Is There a Market for Foldable PCs?

Last week, I attended a Lenovo customer event in Orlando, FL where they introduced the fist foldable PC. I had a chance to play with it and it is a very solid product for what is deemed a prototype.

It was developed by Lenovo’s Yamato, Japan team, who created the stellar ThinkPad line of laptops. They are extremely well made and a top seller for Lenovo. I have visited this Yamato lab and am very aware of their skills and the quality of products that come from this group. Prototypes on average are normally mere shells of what they can eventually be. But this one looked close enough to ship, which is to say it was well made and very sturdy already.

There are some things that still need to be done at the hardware level before Lenovo ships their foldable PC and, the kind of software needed to really make this new PC design sing and dance, is still a ways out. Anytime we get a breakthrough product you can expect their prices to be very high at first. This will be a premium product and will be executive jewelry for tech big shots and focused on highly mobile pro’s who want something that is light weight, highly portable and when opened, gives them a 13-inch screen.

This is the first really new design in laptops since the 2 in 1’s were introduced 10 years ago. One cautionary note is that even today, 2 in 1’s are not big sellers and never became the big hit that Intel and Microsoft hoped they would be in the future.

A foldable PC may hit a nerve with some highly mobile workers who can afford them, but if history is our guide, they these new form factors may be more niche based products than ever gaining mainstream mobile computing status.

That said, the Lenovo foldable PC is so well designed that as the first major brand to bring one to the market, they could have a hit for themselves in two areas. First, they will be able to ride this great design towards securing themselves as one of the most innovative companies in the PC Business.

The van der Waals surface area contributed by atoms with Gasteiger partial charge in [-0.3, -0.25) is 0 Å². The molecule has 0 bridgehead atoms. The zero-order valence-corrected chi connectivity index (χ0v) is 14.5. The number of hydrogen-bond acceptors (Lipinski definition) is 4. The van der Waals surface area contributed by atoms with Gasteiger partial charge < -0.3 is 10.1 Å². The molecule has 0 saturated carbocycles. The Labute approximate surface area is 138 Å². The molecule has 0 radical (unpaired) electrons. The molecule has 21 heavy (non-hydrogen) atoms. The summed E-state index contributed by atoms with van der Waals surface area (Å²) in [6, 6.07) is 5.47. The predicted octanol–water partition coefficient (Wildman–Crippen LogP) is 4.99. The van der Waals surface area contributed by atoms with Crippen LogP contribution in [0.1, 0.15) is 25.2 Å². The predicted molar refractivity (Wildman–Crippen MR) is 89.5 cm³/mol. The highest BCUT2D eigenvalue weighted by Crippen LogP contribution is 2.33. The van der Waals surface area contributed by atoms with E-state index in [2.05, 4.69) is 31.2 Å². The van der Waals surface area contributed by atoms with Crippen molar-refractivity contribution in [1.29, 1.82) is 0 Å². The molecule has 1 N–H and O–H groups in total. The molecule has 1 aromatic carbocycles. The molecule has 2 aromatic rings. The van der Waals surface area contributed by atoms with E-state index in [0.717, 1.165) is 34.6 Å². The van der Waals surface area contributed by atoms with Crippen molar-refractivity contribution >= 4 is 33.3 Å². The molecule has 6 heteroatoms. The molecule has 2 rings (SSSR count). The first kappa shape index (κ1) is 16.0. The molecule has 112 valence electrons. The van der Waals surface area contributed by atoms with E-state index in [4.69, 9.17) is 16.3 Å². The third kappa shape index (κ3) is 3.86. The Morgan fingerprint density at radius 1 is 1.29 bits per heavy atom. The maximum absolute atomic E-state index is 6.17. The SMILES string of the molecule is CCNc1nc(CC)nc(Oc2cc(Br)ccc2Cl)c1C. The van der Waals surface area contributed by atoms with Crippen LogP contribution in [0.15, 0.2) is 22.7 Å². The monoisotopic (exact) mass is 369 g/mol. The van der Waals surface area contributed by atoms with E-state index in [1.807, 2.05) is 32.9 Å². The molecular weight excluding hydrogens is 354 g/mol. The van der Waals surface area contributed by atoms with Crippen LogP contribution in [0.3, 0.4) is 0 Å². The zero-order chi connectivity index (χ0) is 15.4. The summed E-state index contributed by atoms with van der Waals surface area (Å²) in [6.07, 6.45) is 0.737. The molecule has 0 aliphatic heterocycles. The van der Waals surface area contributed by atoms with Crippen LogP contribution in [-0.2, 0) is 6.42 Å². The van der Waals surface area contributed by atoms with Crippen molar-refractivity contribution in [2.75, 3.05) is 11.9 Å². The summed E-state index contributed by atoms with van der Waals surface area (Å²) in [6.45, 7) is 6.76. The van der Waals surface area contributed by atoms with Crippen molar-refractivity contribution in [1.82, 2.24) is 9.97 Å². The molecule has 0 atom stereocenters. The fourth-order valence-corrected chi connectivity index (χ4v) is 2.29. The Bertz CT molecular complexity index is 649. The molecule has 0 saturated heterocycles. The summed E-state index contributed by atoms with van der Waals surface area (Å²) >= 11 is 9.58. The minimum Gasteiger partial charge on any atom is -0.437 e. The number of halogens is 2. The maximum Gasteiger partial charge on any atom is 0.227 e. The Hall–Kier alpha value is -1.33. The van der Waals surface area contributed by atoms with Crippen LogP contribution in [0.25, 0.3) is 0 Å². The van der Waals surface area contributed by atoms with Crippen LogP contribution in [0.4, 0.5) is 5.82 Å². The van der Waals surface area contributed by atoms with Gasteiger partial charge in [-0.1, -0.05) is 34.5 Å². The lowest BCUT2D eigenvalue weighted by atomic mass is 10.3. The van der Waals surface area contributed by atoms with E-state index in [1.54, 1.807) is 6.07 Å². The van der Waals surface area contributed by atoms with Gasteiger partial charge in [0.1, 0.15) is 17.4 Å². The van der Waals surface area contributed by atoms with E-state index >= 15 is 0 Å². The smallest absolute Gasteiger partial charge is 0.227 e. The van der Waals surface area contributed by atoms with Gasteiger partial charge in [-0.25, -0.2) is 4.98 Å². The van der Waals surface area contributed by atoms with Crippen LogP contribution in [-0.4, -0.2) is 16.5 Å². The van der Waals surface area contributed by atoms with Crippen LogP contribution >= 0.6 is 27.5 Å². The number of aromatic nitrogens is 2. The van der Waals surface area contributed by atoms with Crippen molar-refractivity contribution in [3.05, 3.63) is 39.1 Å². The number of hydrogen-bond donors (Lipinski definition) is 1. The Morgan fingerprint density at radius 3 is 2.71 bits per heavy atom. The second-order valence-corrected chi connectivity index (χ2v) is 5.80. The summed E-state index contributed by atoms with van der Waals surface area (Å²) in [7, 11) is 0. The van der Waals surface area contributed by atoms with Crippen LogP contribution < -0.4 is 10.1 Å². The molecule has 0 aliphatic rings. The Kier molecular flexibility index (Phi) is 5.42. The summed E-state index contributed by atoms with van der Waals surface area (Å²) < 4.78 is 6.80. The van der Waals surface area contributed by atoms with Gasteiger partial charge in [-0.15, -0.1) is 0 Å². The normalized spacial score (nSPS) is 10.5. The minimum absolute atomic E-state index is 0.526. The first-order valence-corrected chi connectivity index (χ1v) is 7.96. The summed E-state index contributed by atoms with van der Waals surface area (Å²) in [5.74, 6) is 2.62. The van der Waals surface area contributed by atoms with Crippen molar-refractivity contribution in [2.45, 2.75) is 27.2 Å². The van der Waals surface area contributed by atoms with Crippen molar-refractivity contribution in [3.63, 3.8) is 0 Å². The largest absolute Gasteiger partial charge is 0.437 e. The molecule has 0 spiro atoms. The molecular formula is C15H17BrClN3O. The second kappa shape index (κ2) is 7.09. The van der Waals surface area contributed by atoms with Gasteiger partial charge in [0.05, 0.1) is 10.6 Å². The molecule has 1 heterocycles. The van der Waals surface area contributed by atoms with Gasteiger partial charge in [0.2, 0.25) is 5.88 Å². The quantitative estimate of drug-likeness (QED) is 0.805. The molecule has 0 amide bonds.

Second, if they put strong marketing behind it, their foldable PC could help set the tone for other PC makers to follow suit and create innovative designs of their own that might help popularize this new PC form factor.

Notebook and laptop clamshell designs have been pretty static since they were introduced in 1985. They have become thinner and lighter and more powerful, but the clamshell design has stayed pretty steady since they debuted.

Microsoft’s Surface portable brought the tablet PC combination to the market and shook up notebook designs and help expand the concept of 2 in 1’s that are now made by all PC vendors. While not big sellers, it did shake up the laptop computer market with a new form factor and some people swear by them and use products like the surface as their primary laptop computer.

Now a foldable PC has been introduced into the portable computing genre and Lenovo and other PC vendors who are working on similar products, hope it can gain traction as a new portable computing design that hits a nerve for some users. While they are excited about these new foldable PC’s, they know full well that it will never be as popular as traditional clamshells.

As one who has tracked the PC markets since its inception, I personally love the various experimentation that has been done on laptops over the years. We have had 3D- based laptops, laptops with side bars that hold speakers and many others that tried to push the deign of laptops in new directions.

Yet, consumers continue to vote for the traditional clamshell designs, and have made them the workhorse for productivity, education and for all types of consumer use. So, any new form factor trying to break the hold clamshells have on mainstream users will have an uphill battle.

Published by

Tim Bajarin

Tim Bajarin is the President of Creative Strategies, Inc. He is recognized as one of the leading industry consultants, analysts and futurists covering the field of personal computers and consumer technology. Mr. Bajarin has been with Creative Strategies since 1981 and has served as a consultant to most of the leading hardware and software vendors in the industry including IBM, Apple, Xerox, Compaq, Dell, AT&T, Microsoft, Polaroid, Lotus, Epson, Toshiba and numerous others.

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